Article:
• 22. Sharing with Simplicity
  • 23. Sharing folders:  When a user wants to share a folder with a friend on Dropbox, anyone unregistered will have to register for Dropbox. This creates a strong viral coefficient for Dropbox.
  • 24. Sharing links to files:  Remember when everyone used to download files using Megaupload, Rapidshare, Hotfile, and many other file hosting sites? These services were often plump full of ads, “premium accounts” with faster download speeds and no wait time for downloads, and many other money making tactics that took away from the core objective for the user: getting a file downloaded without having to jump through a million hoops!  Dropbox solved that problem. If a user wants to share a file, they simply use the „Get Link‟ function found on either the desktop or web. Users who want to download the file will see an image similar to this: 
  • 25. Compare this with a Megaupload download page:
  • 26. Dropquest    Dropquest is a contest run by Dropbox that makes users go through different puzzles and scavenger hunts. Those who complete and place in the top 176 get free space and/or free swag. The announcement on their blog generated quite a lot of Likes and Tweets. Dropquest has gotten Dropbox lots of publicity in the tech world for this (just Google dropquest).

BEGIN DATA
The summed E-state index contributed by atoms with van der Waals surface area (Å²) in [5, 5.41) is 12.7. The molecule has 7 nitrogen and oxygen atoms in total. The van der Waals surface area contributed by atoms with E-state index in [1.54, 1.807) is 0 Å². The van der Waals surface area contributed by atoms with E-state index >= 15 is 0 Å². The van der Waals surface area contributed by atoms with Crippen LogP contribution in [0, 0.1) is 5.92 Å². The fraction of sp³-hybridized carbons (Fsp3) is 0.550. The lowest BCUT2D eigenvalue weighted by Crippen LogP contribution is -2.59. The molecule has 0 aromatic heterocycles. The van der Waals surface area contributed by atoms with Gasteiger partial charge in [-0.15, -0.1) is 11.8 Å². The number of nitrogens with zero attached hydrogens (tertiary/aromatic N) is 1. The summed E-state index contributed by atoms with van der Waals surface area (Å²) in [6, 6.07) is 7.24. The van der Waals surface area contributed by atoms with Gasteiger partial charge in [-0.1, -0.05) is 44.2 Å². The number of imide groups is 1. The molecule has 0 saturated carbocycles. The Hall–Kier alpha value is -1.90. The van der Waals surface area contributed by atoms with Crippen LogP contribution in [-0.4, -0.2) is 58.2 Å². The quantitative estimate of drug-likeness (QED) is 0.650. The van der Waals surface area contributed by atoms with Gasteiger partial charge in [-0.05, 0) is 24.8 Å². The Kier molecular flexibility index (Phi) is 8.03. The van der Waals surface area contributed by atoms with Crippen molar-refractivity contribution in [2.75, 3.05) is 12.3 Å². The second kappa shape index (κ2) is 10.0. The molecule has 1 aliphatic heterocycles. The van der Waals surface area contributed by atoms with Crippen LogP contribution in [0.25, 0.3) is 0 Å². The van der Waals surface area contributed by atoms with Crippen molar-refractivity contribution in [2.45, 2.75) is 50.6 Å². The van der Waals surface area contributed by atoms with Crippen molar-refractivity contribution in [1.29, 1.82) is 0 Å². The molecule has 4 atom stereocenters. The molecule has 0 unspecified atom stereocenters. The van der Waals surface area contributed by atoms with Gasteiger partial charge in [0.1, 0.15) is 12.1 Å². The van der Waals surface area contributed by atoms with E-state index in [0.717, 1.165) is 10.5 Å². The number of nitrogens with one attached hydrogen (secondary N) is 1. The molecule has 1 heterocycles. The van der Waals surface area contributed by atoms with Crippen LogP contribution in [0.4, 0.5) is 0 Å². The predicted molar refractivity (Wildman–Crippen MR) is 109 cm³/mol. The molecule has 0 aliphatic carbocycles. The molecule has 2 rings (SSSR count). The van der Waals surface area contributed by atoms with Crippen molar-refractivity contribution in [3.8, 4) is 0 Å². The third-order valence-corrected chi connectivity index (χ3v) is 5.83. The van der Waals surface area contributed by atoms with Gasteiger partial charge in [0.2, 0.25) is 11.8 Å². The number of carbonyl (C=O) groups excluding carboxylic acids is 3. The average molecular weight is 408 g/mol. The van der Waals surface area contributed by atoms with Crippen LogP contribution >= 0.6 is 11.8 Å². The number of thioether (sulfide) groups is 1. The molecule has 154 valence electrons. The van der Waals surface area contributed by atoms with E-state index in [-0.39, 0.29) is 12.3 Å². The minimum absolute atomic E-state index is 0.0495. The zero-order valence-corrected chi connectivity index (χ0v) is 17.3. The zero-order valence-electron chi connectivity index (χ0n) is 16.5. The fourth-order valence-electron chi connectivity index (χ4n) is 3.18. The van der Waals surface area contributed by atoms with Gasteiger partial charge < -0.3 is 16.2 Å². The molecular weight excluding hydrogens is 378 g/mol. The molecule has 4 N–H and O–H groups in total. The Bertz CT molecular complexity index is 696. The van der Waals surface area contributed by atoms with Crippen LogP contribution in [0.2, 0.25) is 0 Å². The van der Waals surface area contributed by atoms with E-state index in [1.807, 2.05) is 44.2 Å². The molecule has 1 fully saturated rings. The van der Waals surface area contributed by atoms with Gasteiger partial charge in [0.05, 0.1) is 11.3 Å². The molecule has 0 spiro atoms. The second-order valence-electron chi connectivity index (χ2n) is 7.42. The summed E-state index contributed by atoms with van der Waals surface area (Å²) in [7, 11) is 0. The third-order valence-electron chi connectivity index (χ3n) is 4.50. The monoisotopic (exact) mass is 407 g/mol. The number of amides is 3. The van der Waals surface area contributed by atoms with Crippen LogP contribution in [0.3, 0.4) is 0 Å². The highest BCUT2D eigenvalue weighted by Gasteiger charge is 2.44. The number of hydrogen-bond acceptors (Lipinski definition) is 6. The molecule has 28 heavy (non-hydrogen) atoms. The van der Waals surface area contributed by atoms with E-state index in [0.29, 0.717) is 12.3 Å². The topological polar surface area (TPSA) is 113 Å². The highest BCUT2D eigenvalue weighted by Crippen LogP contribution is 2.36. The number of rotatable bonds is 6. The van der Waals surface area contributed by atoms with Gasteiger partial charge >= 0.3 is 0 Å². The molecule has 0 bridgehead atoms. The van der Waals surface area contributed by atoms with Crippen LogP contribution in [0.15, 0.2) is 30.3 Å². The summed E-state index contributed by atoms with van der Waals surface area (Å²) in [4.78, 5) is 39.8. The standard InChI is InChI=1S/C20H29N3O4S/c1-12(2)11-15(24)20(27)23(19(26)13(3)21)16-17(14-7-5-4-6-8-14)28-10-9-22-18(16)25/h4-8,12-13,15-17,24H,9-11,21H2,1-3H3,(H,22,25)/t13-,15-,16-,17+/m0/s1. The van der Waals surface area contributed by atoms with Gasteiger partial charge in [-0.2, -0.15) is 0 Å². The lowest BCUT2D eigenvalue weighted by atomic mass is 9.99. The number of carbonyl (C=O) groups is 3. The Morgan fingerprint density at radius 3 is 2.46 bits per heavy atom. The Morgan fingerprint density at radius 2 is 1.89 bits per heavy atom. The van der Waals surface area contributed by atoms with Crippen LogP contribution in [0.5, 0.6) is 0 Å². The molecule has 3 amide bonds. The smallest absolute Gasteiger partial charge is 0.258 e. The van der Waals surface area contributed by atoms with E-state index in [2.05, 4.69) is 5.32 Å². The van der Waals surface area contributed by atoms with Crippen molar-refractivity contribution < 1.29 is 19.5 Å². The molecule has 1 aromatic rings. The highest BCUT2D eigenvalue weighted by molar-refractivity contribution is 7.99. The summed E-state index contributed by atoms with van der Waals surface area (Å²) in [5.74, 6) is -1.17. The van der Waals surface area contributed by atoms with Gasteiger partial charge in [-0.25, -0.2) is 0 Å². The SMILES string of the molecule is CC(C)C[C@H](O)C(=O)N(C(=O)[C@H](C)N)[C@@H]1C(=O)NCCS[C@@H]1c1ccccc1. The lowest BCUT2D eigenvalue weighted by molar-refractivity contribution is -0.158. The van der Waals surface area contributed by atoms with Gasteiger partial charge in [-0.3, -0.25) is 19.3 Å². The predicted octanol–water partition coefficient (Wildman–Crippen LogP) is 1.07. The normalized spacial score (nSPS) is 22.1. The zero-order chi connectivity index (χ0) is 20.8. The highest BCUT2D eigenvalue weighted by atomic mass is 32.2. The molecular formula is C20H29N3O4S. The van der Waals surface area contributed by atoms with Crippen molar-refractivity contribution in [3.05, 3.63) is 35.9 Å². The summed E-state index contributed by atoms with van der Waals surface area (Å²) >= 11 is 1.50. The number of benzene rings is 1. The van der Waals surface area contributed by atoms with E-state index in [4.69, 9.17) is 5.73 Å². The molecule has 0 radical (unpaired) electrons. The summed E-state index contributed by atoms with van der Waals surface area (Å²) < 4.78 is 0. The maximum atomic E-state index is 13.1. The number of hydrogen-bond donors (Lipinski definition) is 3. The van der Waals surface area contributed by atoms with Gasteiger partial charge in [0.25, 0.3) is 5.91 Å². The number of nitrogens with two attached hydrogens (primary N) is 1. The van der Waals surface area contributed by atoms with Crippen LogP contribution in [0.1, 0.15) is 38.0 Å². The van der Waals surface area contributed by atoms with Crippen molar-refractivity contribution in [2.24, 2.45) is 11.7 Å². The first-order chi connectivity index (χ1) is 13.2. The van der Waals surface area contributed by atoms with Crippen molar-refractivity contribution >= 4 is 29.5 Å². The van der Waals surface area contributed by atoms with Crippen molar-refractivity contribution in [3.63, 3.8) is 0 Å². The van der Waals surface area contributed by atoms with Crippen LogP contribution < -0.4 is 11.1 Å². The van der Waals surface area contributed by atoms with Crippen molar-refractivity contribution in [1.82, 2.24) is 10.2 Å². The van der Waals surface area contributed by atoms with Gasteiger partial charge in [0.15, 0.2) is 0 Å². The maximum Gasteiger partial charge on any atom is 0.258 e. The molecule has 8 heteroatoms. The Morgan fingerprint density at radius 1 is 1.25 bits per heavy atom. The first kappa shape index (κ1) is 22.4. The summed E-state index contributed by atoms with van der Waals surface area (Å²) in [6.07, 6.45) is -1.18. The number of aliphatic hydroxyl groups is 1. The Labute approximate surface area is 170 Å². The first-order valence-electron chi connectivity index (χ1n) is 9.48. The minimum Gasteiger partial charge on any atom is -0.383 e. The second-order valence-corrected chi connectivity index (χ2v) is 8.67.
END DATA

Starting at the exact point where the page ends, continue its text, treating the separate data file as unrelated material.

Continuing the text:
• 27. Availability on Multiple Devices & Platforms  Dropbox has maintained Blackberry support despite their shrinking market share. It‟s also supported on even the least popular devices such as the Symbian.  Support to Linux, Ubountu
  • 28. 13 Critically Important Lessons from Over 50 Growth Hackers
  • 29. Retention trumps acquisition  It‟s a rookie mistake to focus on customer acquisition instead of customer retention, especially early in a startup‟s life.  It‟s exciting to get new traffic and acquire new users, but the primary purpose of your first visitors is to inform you of the holes in your funnel.